December, in the northern hemisphere, heralds the darkest time of the year, both literally and, for many of us, metaphorically. For many, in 2016, the time might even feel darker than usual. The return of the sun and the metaphorical time of harvest might seem even more distant, even more uncertain.
Just when it is so dark, why then would the creators of our myths choose to tell us that Buddha became enlightened in December? Or that Jesus Christ and Mohammed were both born in December? Or that in December, as celebrated during Hanukkah, the temple was re-enlivened?
After all, the twenty-first day of December, in the northern hemisphere, is the shortest day of the year. Until the 16th Century in Europe, it was a time of such crisis that the livestock were slaughtered so they would not have to be fed what scant food existed. In late fall and early winter, meat was plentiful and there were feasts like the North American Thanksgiving.
But then came the winter famine. A time of quiet. Of eating less. Of working less. Of stillness and forced rest because the food calories for activity were not there (this is the biological origin of season affective disorder, evolution’s way of forcing us to stop, by the way). And perhaps also came fear and despair. Fear that the sun may not come back soon enough. Despair that the last year’s sun was not lived quite as it should have been.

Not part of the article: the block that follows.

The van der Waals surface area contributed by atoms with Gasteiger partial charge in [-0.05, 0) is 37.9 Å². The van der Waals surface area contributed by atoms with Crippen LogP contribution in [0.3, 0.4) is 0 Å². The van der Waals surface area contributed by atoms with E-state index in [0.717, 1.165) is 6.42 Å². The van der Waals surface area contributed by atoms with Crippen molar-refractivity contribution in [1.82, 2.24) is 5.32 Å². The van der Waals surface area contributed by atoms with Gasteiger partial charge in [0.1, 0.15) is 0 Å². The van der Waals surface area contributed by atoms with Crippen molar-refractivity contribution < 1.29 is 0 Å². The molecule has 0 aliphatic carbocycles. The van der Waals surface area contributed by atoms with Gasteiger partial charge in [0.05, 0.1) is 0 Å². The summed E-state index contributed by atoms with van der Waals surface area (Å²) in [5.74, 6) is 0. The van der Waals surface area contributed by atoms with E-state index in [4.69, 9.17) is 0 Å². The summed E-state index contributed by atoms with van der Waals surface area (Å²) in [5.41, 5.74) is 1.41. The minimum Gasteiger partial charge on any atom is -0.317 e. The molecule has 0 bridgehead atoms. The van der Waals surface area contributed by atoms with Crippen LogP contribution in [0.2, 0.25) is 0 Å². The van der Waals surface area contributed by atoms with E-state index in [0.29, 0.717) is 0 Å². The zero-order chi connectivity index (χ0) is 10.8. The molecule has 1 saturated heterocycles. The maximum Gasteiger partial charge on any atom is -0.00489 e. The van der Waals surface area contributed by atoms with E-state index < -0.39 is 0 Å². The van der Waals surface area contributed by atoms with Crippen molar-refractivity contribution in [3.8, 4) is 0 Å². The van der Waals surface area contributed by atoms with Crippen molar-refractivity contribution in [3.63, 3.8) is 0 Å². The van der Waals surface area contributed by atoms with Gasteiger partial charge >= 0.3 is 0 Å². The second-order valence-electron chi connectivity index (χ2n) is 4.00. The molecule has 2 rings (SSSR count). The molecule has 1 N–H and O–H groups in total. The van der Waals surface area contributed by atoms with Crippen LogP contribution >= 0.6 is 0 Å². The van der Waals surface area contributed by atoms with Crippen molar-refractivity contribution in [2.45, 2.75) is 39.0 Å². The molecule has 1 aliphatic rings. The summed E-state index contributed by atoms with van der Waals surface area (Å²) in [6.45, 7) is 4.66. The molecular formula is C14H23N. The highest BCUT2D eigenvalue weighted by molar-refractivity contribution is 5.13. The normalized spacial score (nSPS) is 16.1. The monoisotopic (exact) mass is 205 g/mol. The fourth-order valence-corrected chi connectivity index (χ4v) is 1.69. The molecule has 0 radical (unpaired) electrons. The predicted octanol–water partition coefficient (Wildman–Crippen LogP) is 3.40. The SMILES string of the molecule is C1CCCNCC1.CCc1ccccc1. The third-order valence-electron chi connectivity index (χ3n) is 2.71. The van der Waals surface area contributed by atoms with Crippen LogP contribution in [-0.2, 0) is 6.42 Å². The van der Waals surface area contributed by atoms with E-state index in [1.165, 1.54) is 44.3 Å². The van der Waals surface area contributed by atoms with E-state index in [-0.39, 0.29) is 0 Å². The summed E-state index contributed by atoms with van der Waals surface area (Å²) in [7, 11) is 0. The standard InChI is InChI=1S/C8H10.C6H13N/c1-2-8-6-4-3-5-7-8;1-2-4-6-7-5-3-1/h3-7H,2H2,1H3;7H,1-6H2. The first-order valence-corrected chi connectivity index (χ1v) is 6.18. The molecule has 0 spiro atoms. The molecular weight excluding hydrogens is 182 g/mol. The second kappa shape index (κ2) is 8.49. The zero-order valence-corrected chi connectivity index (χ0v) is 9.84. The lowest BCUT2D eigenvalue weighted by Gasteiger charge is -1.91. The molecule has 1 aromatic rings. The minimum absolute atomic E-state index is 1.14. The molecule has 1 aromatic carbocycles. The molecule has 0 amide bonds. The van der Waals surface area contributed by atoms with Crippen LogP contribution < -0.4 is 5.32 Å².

So what is the metaphorical meaning of the prophets’ births and awakening at this time, just when things are at their darkest? I think it is because, starting with the twenty-second day of December, the days get longer and the world begins to wake up. “It Only Gets Better from Here,” said a December 21st headline in USA Today. It is the beginning of the return of the sun—both literally and metaphorically.
In December, the Christmas and other seasonal myths tell us, the prophets within us are born and awakened—even if we don’t yet feel it. We may not know what future their birth within us will bring. We may not know exactly when the darkness will end. But in this time of forced darkness, at a mythological level, our spirits are reawakening. Not yet matured. Not yet fulfilled. But promised.
Allow the darkness. Allow the grief. Allow the fear. In December, Buddha has only just become awakened. Jesus and Mohammed have only just been born. They have not yet begun to teach and don’t yet even know how.
It is ok, in this season, to not know quite how to help the world in its darkness. But remember the resolution of the New Year which is born of the short, dark days. Next comes the as-yet unrealized promises we make to the gods and to the cosmos and to ourselves.
The time of darkness presages our dawn. The sun returns. This, the law of nature, is to me the consolation of December and other dark times.